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I had a date in the winter of 1991 that is forever branded into my memory. It was one of those evenings that began with us both having the best intentions, and it ended with us never speaking again. In just one evening, too much weirdness transpired. And if I live out the rest of my days and neither see nor speak to Chloe again, I’ll be no worse for wear. Strangely, despite the 18 years that have elapsed since the four-hour date -- and notwithstanding the fact that I have absolutely no idea where she is, what she does, or even what she looks like -- I feel like I can say with 99 percent certainty that she shares this sentiment. Here’s what happened:

I was a student at an all-boys private school for a spell. She was a student at an all-girls school down the road. As anyone who has spent time in a single-sex school will tell you, a social awkwardness develops. For me, I developed timidity when it came to striking up conversations with girls. I had very few girl friends my age, and when boys and girls were paired in a social setting (in this case, a school dance between our private schools), most of the night was spent with the gals on one side of the gym, the guys on the other. When there was maybe an hour of dance time left before our parents scooped us, one brave soul would ask one of the girls to dance, which would embolden someone else to ask another lass, and then there’d be a domino effect.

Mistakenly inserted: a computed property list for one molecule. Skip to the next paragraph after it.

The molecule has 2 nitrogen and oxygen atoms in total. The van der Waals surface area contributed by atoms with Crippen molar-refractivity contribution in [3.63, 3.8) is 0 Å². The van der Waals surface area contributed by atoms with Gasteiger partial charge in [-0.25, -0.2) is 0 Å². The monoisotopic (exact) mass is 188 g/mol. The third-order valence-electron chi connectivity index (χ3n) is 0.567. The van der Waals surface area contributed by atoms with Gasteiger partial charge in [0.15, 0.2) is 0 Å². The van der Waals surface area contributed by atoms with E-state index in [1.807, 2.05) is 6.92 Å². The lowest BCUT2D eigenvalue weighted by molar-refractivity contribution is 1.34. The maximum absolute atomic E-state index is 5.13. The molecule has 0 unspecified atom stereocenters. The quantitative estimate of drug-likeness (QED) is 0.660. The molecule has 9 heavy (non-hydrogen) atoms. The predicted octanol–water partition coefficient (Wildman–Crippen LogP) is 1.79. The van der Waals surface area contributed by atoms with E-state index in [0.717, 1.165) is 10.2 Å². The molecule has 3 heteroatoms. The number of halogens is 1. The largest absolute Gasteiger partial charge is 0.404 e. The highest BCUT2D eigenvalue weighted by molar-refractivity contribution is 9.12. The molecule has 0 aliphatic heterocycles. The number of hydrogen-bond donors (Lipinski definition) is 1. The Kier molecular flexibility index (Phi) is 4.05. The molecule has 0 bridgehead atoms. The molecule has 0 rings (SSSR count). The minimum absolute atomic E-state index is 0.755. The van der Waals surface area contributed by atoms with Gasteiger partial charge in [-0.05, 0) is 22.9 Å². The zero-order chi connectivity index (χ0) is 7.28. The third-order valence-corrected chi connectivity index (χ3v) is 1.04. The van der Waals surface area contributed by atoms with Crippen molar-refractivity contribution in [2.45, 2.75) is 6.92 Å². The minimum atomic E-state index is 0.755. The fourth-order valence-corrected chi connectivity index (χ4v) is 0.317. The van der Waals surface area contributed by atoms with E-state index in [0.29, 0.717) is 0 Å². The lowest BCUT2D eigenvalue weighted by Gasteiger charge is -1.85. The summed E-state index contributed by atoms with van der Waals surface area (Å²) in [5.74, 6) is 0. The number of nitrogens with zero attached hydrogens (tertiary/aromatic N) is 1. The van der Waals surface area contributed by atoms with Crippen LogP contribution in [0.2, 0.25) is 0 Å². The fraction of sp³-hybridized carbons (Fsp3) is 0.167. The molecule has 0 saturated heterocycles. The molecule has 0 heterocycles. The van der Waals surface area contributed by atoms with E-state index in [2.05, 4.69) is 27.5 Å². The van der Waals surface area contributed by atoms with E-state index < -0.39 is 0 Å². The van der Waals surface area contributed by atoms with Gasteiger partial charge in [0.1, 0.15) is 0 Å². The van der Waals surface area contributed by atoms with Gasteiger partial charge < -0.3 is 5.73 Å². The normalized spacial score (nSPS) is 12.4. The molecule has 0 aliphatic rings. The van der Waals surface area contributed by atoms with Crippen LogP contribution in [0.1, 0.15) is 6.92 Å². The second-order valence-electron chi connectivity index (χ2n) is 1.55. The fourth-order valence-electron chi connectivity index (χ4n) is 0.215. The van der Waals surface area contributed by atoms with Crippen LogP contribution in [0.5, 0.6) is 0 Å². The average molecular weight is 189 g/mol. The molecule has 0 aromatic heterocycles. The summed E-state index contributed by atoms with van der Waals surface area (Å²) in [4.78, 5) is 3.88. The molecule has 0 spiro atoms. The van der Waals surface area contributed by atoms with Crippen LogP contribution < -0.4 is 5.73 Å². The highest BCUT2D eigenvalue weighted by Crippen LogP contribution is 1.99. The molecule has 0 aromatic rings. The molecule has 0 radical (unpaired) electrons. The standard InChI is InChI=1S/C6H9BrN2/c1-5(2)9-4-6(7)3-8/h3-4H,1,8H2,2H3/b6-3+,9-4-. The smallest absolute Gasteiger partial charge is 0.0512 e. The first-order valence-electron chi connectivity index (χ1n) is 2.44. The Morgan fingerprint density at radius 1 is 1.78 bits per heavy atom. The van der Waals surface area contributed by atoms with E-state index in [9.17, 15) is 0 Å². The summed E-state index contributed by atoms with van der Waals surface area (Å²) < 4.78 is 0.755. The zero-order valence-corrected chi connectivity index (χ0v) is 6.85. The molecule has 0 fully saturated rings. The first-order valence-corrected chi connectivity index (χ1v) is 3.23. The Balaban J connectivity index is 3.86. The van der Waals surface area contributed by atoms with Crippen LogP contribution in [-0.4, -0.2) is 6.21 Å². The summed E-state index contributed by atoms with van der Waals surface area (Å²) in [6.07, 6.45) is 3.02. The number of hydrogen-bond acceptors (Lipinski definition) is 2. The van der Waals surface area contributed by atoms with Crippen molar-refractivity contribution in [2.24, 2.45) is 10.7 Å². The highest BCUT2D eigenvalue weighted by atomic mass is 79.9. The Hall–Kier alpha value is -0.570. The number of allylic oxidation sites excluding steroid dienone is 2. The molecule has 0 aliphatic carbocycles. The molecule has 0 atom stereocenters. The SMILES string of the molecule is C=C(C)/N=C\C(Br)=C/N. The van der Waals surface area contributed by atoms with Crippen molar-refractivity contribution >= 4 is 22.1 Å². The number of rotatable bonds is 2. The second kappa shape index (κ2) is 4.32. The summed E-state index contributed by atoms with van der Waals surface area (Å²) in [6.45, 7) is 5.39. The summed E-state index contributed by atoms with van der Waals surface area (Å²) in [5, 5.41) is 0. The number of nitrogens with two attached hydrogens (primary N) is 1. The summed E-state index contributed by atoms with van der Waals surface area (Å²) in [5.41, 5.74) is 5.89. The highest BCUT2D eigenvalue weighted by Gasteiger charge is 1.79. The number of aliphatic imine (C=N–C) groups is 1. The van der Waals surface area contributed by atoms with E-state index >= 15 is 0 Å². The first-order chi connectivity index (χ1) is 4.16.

I’d had my eye on Chloe most of the night. She had this extremely blonde, almost white hair and piercing blue eyes. She was a ringer for Marilyn Monroe in style and appearance. But she sure didn’t have Norma Jeane’s grace. I felt comfortable approaching Chloe and talking to her because the rash that exploded over her neck and face was a telltale sign that she was just as nervous and shy as I was. Probably more.

Anyway, we managed an awkward dance to an awkward song (“Girl I’m Gonna Miss You” by Milli Vanilli), and I managed to ask Chloe if she wanted to go to a movie the next Saturday. Before she could say yes, the rash answered for her.

My mom and I picked Chloe up in our red Taurus station wagon, which made me redder than Chloe, who was redder than the wagon. The plan was to grab a bite to eat and then catch a movie. Easy enough.

We were dropped off at Severance Mall in Cleveland Heights, which was a classy joint back then. Feeling a chemistry with Chloe, I splurged and bought us dinner at the Steak Escape, where they cooked our food right in front of us as we waited in line. Nothin’ but the best.

After the grease and some curly fries, Chloe suggested that we get our movie tickets and grab seats, as she was certain that the movie we’d agreed on (If Looks Could Kill, starring Richard Grieco) would sell out. That seemed reasonable -- at the time.

Safely past the ticket agent, I scanned the theaters for our flick. That’s when I decided to show this girl what a rebel I was. Our movie was rated a nice, safe PG-13, but only one theater away was this R-rated movie I’d heard about. How cool would Chloe think I was if I sneaked us into The Silence of the Lambs?

Just moments after Hannibal Lecter made that now-famous fava-beans comment, it was over for Chloe and me. The ride home was a comfortable, understood silence, one that said: “You brought me here, you made me watch this, and now you and your mom and your Taurus are going to drive out of my life.”

Turns out, Sir Anthony Hopkins isn’t the boogeyman I’ve thought he was for all these years. In fact, when you read our amazing profile of him (page 40), you’ll discover that the man behind the character is more human than you may have thought. Eighteen years later, Silence remains a horror classic … much like my date with Chloe.

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Adam Pitluk
Editor